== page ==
In 2010, while the citizens of Canton were protesting against the exclusive use of Putonghua in TV programs, Miss Lau was interviewed by HK Cable TV, but the contents were never broadcast. Local Press has sent a letter to Cable TV in order to confirm this, but has never received any reply from them up till this report comes out. According to Miss Lau, she then said bluntly to Cable TV, “As throughout history, Canton has produced a number of revolutionaries like Dr. Sun Yat-sen, the Communist authorities dread Cantonese. In order to prevent Cantonese officials from growing strong and insubordinate in Canton, The CCP has usually appointed officials from Northern provinces to be the governor of Canton instead of allowing Cantonese people to rule Canton. And Northern officials rarely give a damn to conservation of Cantonese language and culture, monuments and relics. In order to facilitate their ruling, they always promote Putonghua at the expense of Cantonese. In a word, Cantonese culture is incompatible with Chinese Communist culture; and Canton, as a rich economy, has to turn over enormous amounts of taxes to the Central Government every year. So independence will do Cantonese people much good.”

Complying in Appearance, Acting the Contrary

The reporter of Local Press has also interviewed Mr. C , a citizen of Canton. Mr. C is an active Cantonese conservationist. He refuses to have his real name made public. It turns out that earlier this year, a certain Hong Kong television interviewed him in relation to the conservation of Cantonese. Mr C. had warned them against disclosing his name and they had agreed. But still his name was announced in the program when it came out. Mr. C claims that some of his friends engaged in Cantonese conservation have been invited to “tea” by public security officers.

Concerning the Fo Shan Government’s order to exterminate Cantonese, Mr. C says, “We have to wait and see. Actually, the CCP always want to root out Cantonese. The Northern rulers and the locals are always fighting a seesaw battle with each other. Unlike Hong Kong, Canton is not a place with rule of law. The people of Canton often comply in appearance with the policy of promoting Putonghua and exterminating Cantonese but act in contrary. The whole thing depends on how many Northerners the CCP can maneuver to flood Canton with. For instance, the Education Bureau has stipulated that the medium of instruction at school be Putonghua, but many local teachers still teach in Cantonese when they are not being watched.”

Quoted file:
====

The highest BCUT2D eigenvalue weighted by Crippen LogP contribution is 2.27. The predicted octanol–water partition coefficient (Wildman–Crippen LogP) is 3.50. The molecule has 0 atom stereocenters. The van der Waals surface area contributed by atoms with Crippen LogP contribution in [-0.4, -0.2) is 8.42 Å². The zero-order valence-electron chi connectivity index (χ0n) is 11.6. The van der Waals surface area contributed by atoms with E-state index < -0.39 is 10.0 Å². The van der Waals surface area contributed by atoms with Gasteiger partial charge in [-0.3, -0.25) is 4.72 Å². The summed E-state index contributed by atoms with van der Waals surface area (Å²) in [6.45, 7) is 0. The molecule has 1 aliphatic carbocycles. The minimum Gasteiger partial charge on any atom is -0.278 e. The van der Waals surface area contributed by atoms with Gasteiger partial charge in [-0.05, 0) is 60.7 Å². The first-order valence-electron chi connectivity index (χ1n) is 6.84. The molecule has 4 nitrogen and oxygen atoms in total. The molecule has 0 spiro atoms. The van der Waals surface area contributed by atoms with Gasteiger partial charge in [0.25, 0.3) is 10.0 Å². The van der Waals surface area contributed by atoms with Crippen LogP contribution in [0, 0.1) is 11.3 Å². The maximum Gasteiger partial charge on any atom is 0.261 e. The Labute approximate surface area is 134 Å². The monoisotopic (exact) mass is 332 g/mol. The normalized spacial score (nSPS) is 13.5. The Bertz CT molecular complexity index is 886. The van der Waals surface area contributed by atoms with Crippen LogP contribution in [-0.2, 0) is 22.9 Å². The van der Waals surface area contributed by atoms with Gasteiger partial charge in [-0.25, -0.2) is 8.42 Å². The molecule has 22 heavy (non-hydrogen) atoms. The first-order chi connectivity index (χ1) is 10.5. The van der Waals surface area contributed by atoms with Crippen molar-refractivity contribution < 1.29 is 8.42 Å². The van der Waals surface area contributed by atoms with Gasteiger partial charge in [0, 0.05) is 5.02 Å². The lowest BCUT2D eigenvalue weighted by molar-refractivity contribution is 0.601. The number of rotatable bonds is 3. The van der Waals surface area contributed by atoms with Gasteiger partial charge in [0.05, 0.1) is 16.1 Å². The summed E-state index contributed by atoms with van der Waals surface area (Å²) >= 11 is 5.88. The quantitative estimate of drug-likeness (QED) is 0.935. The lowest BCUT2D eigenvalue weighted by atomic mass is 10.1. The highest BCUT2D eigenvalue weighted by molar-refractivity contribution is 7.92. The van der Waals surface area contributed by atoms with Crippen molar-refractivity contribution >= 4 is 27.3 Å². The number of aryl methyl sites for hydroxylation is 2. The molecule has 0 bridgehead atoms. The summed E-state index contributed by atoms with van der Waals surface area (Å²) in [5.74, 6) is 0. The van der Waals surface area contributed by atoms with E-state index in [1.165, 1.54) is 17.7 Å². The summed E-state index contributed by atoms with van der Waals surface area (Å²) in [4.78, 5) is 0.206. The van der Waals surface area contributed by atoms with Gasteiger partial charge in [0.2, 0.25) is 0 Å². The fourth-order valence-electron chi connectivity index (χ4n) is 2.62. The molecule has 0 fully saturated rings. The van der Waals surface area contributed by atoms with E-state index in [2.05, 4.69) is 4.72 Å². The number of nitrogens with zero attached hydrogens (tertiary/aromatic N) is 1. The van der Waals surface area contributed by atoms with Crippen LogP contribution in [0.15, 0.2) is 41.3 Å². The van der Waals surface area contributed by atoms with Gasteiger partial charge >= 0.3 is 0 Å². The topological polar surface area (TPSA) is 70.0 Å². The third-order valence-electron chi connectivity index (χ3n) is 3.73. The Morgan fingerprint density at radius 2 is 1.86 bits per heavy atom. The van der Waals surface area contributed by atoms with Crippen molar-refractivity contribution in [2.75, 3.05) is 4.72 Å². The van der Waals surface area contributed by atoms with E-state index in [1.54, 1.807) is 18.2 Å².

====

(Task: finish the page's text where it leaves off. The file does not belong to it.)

Mr. C would rather the authorities explicitly ban Cantonese for this will wake up the people to struggle, for example, the 2001 campaign for conservation of Cantonese.

“Northerners are Colonizers rather than Compatriots”

On the other hand, Mr. C points out, “for fear that large-scale protests may cause suppression, our current struggle-strategy is to pay close attention to the interests of the language in every domain. For example, as soon as we find out that announcements are made only in Putonghua at a metro station, we will take expedient actions. Another instance. When Northern immigrants moved to Canton to be taxi drivers or waiters in the past, their attitude used to be very arrogant. However, after protests made by the locals and reporting by local media, the situation has improved.”

Mr. C also indicates that the Putonghua line of thinking has caused certain TV presenters to pronounce “fou6埠 port” as bou6, “zoeng6 bat6 pong5象拔蚌geoduck” as “zoeng6 bat6 paang5象拔棒”, and to say “laizi例子example” instead of “lai例 example”, i.e., replacing monosyllabic phrases with disyllabic ones. Meanwhile, Mr. C advises Hong Kong people to avoid Northern phrases like “dei6 kau1 yau4地溝油underground gutter oil” and say “haang1 keoi4坑渠油 sewage oil” instead; to say “fen1si2 fan屎fans” rather than “fan5si1粉絲”, a Northern translation of “fans”. Nonetheless, in his conversation with the reporter, Mr. C himself uses Northern slang like “naa5 paa3哪怕even if”. When the reporter points out to him that the idiomatic Cantonese counterparts are “zik1 si2即使”,“zau6 syun3就算”,“zeon2 gun2儘管”, Mr. C smiles wryly and says, “When one grows up soaked in the barbarian language, it is difficult for one not to become unconsciously infected.”

Talking about whether the Cantonese language will die out, Mr. C stresses, “It very much depends on whether the locals will wake up to the fact that Canton is a colony, that Northern immigrants are colonizers rather than compatriots!”

Cantonese may Become Extinct in the Second Half of this Century

Professor Robert Bauer is a Hong Kong citizen, originally from the United States. He is a linguist specialized in phonology and sociolinguistics of Cantonese. In 2002, he predicts that a few years after Putonghua becomes the medium of instruction of the Chinese subject in Hong Kong schools, the tradition of Hong Kong students learning written Chinese by way of Cantonese will be lost. Cantonese publications will shrink, young Hongkongers will become ashamed of Cantonese, and they will only use the language at home with illiterate elders, just like current Canton. In the second half of this century, Cantonese may even become extinct.